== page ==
Pretty much all meerkats do this. Elsewhere what is taught can change, with just some animals picking up new tricks. As the story of Billie the tailwalker implies, whales and dolphins can learn fundamentally new behaviours from each other.
In 1980, a humpback whale started to catch fish off Cape Cod in a new way. It would slam its flukes down on the surface of the water—lobtailing, as it is known—then dive and swim round emitting a cloud of bubbles.
The prey, confused by the noise and scared of the rising circle of bubbles, bunched themselves together for protection. The whale would then surge up through the middle of the bubble cloud with a mouth full of fish.
Bubble feeding is a well known way for whales to freak out their food; so is lobtailing. Making the first a systematic set-up to the second, though, was apparently an innovation—and became very popular.
By 1989, just nine years after the first Cape Cod whale started lobtail feeding, almost half the humpbacks in the area were at it. Most were younger whales which, since their mothers did not use the new trick, could not have inherited it.
Researchers think young whales copied the first practitioner, spreading the technique through imitation. How the first one got the idea is a mystery—as is the question of whether it is actually a superior way of feeding, or merely an increasingly fashionable one.
Cultures rely not only on technologies, techniques and teaching but on rules of accepted behaviour. That things should be fair seems a widespread requirement among social animals.
At a canine research centre at Eotvos Lorand University in Budapest, for example, dogs frequently chosen to take part in tests are shunned by other dogs. It turns out that all the dogs want to take part in these tests because they receive human attention; those which are chosen too often are seen as having got unfair advantage.
Capuchin monkeys taking part in experiments keep track of the rewards they are getting. If one is offered a poor reward (such as a slice of cucumber), while another gets a tasty grape, the first will refuse to continue the test. Chimpanzees do this, too.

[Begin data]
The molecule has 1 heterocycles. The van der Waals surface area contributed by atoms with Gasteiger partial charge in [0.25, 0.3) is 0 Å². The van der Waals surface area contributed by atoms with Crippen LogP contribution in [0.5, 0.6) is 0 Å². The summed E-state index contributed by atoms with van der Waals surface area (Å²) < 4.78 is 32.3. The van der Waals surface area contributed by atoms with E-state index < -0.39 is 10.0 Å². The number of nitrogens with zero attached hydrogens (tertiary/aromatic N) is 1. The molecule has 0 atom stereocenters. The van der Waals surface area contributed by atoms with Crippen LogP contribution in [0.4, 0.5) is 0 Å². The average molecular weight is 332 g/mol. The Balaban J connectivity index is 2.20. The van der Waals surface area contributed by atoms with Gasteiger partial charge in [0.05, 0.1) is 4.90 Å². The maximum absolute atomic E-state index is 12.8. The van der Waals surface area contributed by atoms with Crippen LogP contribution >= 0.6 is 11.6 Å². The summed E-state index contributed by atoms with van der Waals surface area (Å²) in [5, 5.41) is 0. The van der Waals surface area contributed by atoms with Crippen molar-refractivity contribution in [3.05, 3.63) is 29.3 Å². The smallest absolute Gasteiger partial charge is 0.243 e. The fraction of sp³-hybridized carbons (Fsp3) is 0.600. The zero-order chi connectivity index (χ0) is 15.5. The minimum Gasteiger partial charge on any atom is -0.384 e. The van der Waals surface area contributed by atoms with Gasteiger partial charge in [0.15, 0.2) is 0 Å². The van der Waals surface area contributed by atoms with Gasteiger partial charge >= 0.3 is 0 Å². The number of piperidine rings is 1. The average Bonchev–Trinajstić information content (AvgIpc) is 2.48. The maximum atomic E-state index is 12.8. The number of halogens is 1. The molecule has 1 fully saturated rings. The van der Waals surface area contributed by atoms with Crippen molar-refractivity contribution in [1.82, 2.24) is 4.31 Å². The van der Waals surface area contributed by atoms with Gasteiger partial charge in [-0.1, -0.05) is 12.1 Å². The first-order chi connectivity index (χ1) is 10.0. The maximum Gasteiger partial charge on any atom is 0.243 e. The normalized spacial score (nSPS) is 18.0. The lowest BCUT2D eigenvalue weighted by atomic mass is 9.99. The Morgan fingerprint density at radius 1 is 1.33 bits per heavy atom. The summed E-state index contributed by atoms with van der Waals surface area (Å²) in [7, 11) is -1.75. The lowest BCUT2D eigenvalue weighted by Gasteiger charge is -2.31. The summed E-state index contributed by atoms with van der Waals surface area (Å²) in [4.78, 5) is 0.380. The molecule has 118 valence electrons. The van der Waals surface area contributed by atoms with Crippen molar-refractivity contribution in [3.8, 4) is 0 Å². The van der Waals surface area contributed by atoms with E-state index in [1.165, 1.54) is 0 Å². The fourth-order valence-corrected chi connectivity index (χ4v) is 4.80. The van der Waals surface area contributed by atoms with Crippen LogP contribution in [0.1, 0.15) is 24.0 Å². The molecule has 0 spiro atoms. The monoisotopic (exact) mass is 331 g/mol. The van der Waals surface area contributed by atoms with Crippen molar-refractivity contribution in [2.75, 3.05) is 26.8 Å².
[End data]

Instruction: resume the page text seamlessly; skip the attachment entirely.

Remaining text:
Most cultures distinguish between outsiders and insiders and animals are no exceptions.
Orcas, also known as killer whales, are particularly striking in this regard, having a repertoire of calls which are distinctive to the pod in which they live, a sort of dialect. Dr Whitehead and Dr Rendell compare them to tribal markings. Orcas are unusual in that different pods tend to feed on different prey and rarely interbreed.
Most of the time, pods studiously ignore each another. But occasionally one will ferociously attack another. This cannot have anything to do with competition for food or females. Lance Barrett-Lennard of the Vancouver Aquarium attributes it to xenophobia—a particularly extreme and aggressive way of distinguishing between insiders and outsiders.
But if animals display four of the five attributes that go to make up a culture, there is one they do not share. Perhaps the most distinctive thing about human cultures is that they change over time, building upon earlier achievements to produce everything from iPhones and modern medicine to democracy.
Nothing like this has been observed in animals.
Particular aspects of animal behaviour change in ways that might seem cultural, and disruptive change is certainly possible.
In the 1990s, for example, South African culling policies that saw the oldest elephants shot and their children redistributed led to large changes in their normally orderly matriarchal societies. Young elephants became abnormally aggressive, since there were no longer any elders to rein them back. In other cases such disruption can seem, anthropomorphically, not so bad.
But whether the shocks are good or bad, animal societies have yet to show steady, adaptive change—any cultural progress.
Knowledge accumulates with the oldest individuals—when drought struck Tarangire national park in Tanzania in 1993 the elephant families that survived best were those led by matriarchs which remembered the severe drought of 1958—but it goes to the graveyard with them.